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Johnny Rawlings

 

Johnny Rawlings

Johnny Rawlings
Infielder
Born: (1892-08-17)August 17, 1892
Bloomfield, Iowa
Died: October 16, 1972(1972-10-16) (aged 80)
Inglewood, California
Batted: Right Threw: Right
MLB debut
April 14, 1914 for the Cincinnati Reds
Last MLB appearance
September 13, 1926 for the Pittsburgh Pirates
Career statistics
Batting average .250
Home runs 14
Runs batted in 303
Teams

Career highlights and awards

John William Rawlings [Red] (August 17, 1892 – October 16, 1972) was a second baseman and shortstop in Major League Baseball who played for six different teams between the 1914 and 1926 seasons. Listed at 5 ft 8 in (1.73 m), 158 lb., he batted and threw right-handed.

Career

A native of Bloomfield, Iowa, Rawlings attended high school in Los Angeles, California. He started his professional career in 1911 with the Vernon Tigers of the Pacific Coast League.

Rawlings entered the majors in 1914 with the Cincinnati Reds, appearing for them in 33 games before jumping during the midseason to the Kansas City Packers of the outlaw Federal League. After one and a half seasons in Kansas City, he spent 1917 with the Toledo Iron Men of the American Association.

Rawlings returned to major league action with the Boston Braves (1917-'20), and later played for the Philadelphia Phillies (1920-'21), New York Giants (1921-'22) and Pittsburgh Pirates (1923-'26). His most productive season came in 1921 for Phillies and Giants, when he posted career-numbers in hits (156), runs (60), extrabases (27), RBI (46) and games played (146), while hitting a respectable .278 average. In 1922 he hit .282 in 82 games, good enough to play for John McGraw's National League pennant winning Giants in 1921 and 1922. He hit .333 (10-for-30) with three doubles and four RBI for the 1921 Giants World Series champions. He earned three World Series rings, though he did not play for the 1922 Giants and 1925 Pirates series champions.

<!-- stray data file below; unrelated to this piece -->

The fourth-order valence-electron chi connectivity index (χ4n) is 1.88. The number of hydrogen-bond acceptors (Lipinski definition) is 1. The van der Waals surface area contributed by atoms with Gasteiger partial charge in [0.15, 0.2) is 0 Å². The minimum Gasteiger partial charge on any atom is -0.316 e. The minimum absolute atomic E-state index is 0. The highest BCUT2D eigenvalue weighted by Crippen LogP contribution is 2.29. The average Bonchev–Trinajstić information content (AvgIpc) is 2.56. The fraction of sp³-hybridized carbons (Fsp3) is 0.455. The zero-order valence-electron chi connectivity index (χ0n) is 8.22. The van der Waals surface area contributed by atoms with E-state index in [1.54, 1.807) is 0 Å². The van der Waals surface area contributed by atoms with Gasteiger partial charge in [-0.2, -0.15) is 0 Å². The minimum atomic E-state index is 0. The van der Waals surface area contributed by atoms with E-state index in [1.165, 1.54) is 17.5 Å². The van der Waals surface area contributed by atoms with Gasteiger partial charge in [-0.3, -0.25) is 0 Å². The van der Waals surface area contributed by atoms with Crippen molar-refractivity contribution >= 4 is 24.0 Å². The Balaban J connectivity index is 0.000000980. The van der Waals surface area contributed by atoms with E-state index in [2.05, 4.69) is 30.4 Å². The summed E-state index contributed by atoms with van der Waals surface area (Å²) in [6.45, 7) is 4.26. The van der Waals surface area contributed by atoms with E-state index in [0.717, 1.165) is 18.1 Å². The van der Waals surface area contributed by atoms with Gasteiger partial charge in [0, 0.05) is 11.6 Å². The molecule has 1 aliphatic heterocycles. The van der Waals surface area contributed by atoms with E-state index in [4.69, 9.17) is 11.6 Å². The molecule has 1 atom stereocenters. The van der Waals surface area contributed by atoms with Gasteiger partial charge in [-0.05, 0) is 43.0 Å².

Following his major league career, Rawlings played in the minors until 1930. He later coached for a long time and also managed during eight years in the All-American Girls Professional Baseball League for the Grand Rapids Chicks (1946-'50), Peoria Redwings (1951) and Rockford Peaches (1953-'54). He led his teams to six playoff appearances, including a Championship Title with the 1947 Chicks.

Rawlings died in Inglewood, California, at the age of 80.

Sources

  • The ESPN Baseball Encyclopedia – Gary Gillette, Peter Gammons, Pete Palmer. Publisher: Sterling Publishing, 2005. Format: Paperback, 1824pp. Language: English. ISBN 1-4027-4771-3

External links

  • Career statistics and player information from Baseball-Reference (Minors)


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